Published by MBA Skool Team, Last Updated: January 06, 2021
What is Pricing Strategy?
Pricing strategy in business is the amount of money a company must charge a buyer. Pricing is the monetary value which a customer pays to fulfill a need for using a product of service. Pricing strategy is an activity which determines what should be the payable amount for a product depending upon factors like demand, cost, competition, market etc.
Importance of Pricing
Pricing is one of the toughest challenges encountered by the firms as the prices should not only be relevant as per the current market scenario, but should also meet the expenses of the firm and help it gain profit. It must also take into account competitor’s pricing. Hence, it is important to choose the right pricing strategy.
Product Pricing Factors
Some of the main factors which help determine the price of a product or service are:
1. Understand production costs: the price of the goods should be higher than production costs to ensure profit margins.
2. Evaluate price & profits: pricing strategy should consider other overhead costs like marketing, support etc & evaluate margins.
3. Identify customers- the customer segment being target also decides the price, whether it’s a low-cost mass product or high value niche product.
4. Product positioning- a similar product type can be positioned differently & hence the pricing strategy is calculated.
5. Value of goods: the perceived value of goods based on demand also defined the product price.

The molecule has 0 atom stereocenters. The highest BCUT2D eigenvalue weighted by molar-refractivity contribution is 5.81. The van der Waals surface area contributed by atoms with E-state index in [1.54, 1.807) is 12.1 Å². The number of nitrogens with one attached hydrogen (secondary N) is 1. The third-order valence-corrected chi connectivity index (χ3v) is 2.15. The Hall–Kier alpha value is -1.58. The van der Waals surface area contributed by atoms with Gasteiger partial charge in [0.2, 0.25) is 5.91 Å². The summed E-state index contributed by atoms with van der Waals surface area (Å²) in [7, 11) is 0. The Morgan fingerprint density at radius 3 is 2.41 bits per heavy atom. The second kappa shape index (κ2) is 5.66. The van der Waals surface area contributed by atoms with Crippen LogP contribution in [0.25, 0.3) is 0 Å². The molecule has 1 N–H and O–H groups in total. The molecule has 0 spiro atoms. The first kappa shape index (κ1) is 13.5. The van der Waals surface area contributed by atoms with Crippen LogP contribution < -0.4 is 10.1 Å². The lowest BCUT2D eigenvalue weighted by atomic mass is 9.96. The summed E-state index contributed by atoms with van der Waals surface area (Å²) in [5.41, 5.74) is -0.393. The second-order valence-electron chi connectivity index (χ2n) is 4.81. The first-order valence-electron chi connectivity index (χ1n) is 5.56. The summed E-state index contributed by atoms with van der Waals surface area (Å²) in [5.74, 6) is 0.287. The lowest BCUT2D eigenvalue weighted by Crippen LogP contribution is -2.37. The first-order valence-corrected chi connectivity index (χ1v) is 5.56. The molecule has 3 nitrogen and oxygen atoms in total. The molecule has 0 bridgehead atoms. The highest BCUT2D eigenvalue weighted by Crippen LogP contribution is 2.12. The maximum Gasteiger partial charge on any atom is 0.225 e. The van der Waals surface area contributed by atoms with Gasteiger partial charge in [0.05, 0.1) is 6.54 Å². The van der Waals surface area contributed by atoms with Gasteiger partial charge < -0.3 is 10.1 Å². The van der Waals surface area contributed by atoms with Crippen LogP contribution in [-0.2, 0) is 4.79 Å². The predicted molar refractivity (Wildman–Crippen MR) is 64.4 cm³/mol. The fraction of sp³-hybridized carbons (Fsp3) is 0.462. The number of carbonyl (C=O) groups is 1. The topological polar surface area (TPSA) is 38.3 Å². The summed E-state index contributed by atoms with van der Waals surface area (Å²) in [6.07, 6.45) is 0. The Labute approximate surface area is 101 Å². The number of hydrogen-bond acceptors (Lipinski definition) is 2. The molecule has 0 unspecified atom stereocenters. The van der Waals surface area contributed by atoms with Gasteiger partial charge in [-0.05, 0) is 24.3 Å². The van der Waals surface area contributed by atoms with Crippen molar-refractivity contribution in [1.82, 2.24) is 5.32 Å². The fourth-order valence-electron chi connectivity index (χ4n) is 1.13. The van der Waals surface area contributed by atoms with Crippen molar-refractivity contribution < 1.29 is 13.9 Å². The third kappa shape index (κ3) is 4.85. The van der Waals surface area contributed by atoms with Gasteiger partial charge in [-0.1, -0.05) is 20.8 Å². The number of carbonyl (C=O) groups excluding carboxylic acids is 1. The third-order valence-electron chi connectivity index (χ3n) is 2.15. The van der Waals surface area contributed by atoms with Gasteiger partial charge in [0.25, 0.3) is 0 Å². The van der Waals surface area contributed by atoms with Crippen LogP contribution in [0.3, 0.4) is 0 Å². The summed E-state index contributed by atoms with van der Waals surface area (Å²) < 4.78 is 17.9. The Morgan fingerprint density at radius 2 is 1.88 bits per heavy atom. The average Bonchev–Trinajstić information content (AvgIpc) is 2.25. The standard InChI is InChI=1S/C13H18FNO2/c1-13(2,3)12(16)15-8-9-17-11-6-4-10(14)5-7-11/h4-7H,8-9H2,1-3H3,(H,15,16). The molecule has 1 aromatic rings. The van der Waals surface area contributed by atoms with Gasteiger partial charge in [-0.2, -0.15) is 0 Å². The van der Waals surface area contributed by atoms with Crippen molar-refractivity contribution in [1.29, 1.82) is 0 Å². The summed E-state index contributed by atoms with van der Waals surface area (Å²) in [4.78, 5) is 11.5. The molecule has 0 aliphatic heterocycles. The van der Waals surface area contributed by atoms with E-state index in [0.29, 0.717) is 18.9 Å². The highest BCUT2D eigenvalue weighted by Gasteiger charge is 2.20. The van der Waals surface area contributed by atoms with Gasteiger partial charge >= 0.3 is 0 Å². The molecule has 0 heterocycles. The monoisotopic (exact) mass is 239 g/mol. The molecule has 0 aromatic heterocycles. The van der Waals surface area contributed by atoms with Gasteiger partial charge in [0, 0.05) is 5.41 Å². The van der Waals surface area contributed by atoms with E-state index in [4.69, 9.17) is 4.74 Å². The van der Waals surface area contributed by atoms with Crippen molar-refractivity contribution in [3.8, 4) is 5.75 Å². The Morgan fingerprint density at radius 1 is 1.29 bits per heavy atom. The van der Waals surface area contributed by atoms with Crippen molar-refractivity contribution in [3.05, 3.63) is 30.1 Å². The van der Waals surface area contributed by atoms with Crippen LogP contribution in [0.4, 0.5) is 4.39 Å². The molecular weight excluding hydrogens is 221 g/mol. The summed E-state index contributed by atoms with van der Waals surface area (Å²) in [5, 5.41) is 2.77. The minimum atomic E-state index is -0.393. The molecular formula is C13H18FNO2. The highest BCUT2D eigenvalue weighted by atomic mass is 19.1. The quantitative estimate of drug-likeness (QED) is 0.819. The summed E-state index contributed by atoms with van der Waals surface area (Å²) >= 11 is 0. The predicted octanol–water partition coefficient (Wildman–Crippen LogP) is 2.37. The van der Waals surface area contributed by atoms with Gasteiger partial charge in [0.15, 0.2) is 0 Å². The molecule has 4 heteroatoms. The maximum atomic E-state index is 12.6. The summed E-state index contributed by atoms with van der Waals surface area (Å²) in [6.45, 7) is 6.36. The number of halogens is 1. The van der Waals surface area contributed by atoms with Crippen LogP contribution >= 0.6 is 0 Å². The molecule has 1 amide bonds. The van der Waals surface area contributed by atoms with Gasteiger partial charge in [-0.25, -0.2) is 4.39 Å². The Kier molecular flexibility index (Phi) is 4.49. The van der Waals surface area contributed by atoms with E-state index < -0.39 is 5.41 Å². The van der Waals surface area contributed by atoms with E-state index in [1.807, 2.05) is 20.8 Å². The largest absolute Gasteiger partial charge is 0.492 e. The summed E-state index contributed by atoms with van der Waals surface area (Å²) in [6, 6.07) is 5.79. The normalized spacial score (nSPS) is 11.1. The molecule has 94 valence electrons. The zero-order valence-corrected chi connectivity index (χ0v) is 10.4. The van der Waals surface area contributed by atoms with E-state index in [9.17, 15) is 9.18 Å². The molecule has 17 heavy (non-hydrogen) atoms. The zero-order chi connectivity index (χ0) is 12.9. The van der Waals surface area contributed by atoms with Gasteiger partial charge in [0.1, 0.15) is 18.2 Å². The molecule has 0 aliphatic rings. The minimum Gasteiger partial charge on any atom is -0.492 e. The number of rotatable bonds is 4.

6. Competition pricing: a major factor in determining the value of goods are at what prices are competitors offering similar goods.
Types of Pricing Methods
Pricing methods are the methods that firms use to calculate the price of their products. The various methods are as follows:
1. Cost based pricing – After calculating the total production costs, a target profit margin is levied on it.
Example – If the production cost of a pen is $100 and the target profit margin is 10%, then the price of pen would be 100 + 10% of 100 = $110.
Some of the other cost-based methods are cost plus, markup, break even, target & marginal cost strategy.
2. Demand based pricing - this strategy is used when their price is determined by customer demand.
Example- price of hotels & hospitality increases during the festive season owing to high demand.
Some of the demand-based strategies are price skimming & price penetration.
3. Competition based pricing - the prices in this type of method are decided by what the competition is offering. The different types of pricing strategies include discount, premium & going rate methods.
4. Target Pricing – Total investments are determined and a target rate of return is applied to it to attain the desired return on investment.
Example – If the investments in the production of cups are $100 and the target rate of return is 5%, then the price of the cups will be 100 + 5% of 100 = $105.
5. Value based pricing – The price is calculated based on the value being provided to the customers.
Example – If a personal coaching for 10 days in a particular subject is equivalent to attending a coaching class consisting of 20 students for 20 days, then the person would be willing to even pay the fee that he pays for the coaching classes for his personal tuitions. This is assuming that the coaching class charges higher fee than the personal coaching.
6. Psychological pricing – This is based on the psychological impact that the price would produce on the customers.
Example – These days we see a lot of products are priced at an amount less than some round figure (say $199 instead of $200). This is so because the customers respond positively to such prices.
Some other pricing strategies which be used as per the requirement, factors, market conditions, margins etc are bundled, prestige & affordable pricing.
This article has been researched & authored by the Business Concepts Team. It has been reviewed & published by the MBA Skool Team. The content on MBA Skool has been created for educational & academic purpose only.
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